The association of vancomycin trough levels with outcomes among patients with methicillin-resistant Staphylococcus aureus (MRSA) infections: Retrospective cohort study

Dafna Yahav, Maria Abbas, Laila Nassar, Alia Ghrayeb, Daniel Kurnik, Daniel Shepshelovich, Leonard Leibovici, Mical Paul

Research output: Contribution to journalArticlepeer-review

Abstract

Introduction Current guidelines recommend maintaining vancomycin trough concentrations between 15–20 mg/L for serious methicillin resistant staphylococcus aureus (MRSA) infections. This recommendation is based on limited evidence. Methods A retrospective study including patients with vancomycin susceptible MRSA infections (MIC< = 2 mg/L), treated with vancomycin. We compared outcomes among patients attaining high (> = 15mg/L) vs low (<15mg/L) trough vancomycin levels. We used a propensity score to matching patients achieving low and high levels and conducted an adjusted analysis in the propensity score (PS)-matched cohort using regression analysis. Primary outcome was 30-day all-cause mortality. Results Among 285 patients included, there were no significant differences between patients achieving high and low vancomycin levels in mortality (46/131, 35.1% vs 41/154, 26.6%), clinical success, microbiological success, or nephrotoxicity. Similarly, in the PS-matched cohort (n = 162), there was no significant difference in mortality between patients with high and low vancomycin levels (24/53, 45.3% vs 57/109, 52.3%, respectively), adjusted odds ratio for mortality with high levels 0.63 (95% confidence interval 0.28–1.43). In both cohorts, patients with pneumonia achieving high levels had significantly higher clinical and microbiological success (PS-matched cohort: clinical success: 16/32, 50.0% vs 5/27, 18.5%, p = 0.012; microbiological success: 19/32, 59.4% vs 7/27, 25.9%, p = 0.010), without significant differences in mortality. Conclusions We found no association between vancomycin levels > = 15 mg/L and clinical outcomes in patients with MRSA infections. In patients with MRSA pneumonia, vancomycin levels > = 15 mg/L were associated with higher clinical success rates. Further larger cohort studies are needed to define optimal vancomycin levels according to the site of infection.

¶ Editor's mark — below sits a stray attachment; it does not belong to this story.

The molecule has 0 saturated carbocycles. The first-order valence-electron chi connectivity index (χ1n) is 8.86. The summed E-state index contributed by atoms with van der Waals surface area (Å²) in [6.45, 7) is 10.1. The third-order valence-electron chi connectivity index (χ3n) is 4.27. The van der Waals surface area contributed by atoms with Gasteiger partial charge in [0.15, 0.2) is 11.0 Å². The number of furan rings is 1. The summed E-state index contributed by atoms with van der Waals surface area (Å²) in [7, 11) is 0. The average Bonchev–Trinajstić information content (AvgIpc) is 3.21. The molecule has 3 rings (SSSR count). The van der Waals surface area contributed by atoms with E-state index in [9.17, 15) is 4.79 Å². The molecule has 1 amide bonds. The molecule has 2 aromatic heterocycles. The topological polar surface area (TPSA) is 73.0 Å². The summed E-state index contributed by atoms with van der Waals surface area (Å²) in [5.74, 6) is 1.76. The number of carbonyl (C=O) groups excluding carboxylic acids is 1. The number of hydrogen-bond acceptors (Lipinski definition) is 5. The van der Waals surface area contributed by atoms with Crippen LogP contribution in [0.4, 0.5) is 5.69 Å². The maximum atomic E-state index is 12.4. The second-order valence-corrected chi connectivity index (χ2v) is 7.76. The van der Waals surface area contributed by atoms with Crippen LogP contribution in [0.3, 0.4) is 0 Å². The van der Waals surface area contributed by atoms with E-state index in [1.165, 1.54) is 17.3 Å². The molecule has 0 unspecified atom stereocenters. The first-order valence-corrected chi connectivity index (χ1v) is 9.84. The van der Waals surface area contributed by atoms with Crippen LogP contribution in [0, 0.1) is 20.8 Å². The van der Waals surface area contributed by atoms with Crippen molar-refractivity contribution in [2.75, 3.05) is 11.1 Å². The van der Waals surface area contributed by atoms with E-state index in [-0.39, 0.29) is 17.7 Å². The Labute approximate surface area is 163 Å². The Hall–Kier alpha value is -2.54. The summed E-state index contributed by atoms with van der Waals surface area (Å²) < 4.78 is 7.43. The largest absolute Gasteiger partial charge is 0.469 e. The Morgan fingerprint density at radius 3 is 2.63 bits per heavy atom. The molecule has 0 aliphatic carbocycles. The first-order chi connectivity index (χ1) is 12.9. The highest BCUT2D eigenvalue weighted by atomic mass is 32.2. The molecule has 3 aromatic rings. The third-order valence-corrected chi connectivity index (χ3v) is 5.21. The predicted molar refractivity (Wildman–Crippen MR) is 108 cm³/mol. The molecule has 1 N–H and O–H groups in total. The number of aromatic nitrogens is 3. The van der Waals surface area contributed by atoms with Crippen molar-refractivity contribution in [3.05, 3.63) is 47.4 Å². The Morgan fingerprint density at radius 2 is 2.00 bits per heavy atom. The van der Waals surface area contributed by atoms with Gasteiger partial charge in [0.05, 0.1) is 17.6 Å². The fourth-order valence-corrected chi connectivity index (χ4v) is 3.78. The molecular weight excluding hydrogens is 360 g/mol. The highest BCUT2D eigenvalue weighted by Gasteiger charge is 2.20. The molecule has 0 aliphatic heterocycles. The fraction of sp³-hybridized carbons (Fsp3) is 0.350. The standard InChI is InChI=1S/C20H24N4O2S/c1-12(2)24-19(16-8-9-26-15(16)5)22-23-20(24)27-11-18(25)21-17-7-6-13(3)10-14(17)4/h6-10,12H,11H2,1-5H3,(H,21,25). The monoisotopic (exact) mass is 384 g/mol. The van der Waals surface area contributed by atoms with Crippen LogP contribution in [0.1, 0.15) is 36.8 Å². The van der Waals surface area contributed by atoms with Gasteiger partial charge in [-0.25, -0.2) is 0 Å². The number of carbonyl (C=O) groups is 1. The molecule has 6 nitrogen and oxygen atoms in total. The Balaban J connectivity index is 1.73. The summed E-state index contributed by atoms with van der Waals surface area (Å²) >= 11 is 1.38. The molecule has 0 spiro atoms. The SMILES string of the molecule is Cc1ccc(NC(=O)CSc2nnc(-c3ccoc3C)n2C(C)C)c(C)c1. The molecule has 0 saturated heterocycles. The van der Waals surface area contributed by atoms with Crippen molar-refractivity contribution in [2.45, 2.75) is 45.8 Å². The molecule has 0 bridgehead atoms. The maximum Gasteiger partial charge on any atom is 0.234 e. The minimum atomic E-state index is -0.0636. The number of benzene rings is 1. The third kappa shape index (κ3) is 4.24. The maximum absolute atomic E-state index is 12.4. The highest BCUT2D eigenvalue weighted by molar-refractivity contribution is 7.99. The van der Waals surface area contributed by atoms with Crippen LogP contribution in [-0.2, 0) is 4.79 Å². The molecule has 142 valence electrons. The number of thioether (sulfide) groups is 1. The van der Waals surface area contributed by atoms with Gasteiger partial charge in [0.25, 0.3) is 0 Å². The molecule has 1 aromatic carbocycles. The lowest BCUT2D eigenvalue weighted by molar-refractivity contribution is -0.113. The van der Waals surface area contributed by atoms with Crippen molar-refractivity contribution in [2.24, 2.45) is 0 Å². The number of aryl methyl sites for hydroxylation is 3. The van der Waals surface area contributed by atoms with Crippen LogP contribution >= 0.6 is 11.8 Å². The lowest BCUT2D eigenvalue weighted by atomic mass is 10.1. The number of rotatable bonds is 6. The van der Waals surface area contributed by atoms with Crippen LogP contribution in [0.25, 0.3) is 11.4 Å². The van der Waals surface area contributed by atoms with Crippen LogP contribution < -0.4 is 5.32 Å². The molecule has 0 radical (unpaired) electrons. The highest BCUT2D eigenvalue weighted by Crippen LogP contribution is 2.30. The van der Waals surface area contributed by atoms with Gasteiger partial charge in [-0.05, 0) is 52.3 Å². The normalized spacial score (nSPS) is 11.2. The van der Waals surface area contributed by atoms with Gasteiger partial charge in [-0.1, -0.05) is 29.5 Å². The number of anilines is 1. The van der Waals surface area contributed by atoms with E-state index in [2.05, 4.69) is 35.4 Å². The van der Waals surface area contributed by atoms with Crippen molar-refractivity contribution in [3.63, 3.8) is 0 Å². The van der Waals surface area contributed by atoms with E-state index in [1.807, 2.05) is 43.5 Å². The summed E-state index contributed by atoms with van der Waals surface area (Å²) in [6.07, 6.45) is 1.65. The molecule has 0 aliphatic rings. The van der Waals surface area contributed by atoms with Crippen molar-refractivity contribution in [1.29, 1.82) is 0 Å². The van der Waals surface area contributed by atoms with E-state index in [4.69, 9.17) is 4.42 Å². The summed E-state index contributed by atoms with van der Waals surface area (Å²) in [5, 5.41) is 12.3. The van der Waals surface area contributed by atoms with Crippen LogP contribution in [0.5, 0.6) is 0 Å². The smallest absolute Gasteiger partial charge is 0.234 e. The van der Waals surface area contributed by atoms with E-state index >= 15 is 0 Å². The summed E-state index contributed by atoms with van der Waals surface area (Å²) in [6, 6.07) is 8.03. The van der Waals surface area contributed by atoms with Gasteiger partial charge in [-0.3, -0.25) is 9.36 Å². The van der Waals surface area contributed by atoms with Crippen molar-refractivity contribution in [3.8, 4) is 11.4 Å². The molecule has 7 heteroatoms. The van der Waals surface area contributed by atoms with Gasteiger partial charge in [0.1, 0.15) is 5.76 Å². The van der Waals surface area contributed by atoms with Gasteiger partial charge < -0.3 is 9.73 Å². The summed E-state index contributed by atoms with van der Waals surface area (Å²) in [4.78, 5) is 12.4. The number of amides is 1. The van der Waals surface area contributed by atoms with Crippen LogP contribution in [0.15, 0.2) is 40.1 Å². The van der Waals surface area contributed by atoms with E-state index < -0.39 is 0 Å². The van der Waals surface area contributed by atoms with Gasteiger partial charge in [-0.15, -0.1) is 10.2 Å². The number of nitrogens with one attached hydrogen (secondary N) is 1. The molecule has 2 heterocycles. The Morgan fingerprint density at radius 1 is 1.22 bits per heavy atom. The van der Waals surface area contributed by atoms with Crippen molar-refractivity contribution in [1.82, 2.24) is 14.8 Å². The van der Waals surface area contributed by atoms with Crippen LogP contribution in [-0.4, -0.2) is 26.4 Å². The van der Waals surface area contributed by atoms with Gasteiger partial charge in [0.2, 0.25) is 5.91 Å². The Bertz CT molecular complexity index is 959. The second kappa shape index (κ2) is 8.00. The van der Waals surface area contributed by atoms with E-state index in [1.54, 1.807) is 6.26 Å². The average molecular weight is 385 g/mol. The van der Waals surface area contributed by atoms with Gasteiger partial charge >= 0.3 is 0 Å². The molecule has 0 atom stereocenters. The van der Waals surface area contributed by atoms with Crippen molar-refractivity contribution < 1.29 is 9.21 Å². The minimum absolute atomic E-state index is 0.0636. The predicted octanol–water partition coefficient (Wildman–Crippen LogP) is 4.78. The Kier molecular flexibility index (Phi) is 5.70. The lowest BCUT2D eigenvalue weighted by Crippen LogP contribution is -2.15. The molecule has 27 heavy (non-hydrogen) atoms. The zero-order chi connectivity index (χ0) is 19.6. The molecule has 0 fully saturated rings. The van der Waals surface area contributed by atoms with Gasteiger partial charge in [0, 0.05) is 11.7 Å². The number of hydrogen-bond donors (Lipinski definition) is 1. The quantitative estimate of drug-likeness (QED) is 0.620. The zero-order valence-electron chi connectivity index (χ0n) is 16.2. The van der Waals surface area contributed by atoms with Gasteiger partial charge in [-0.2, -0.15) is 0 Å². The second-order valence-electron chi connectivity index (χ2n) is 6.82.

Original languageEnglish
Article numbere0214309
JournalPLoS ONE
Volume14
Issue number4
DOIs
StatePublished - Apr 2019

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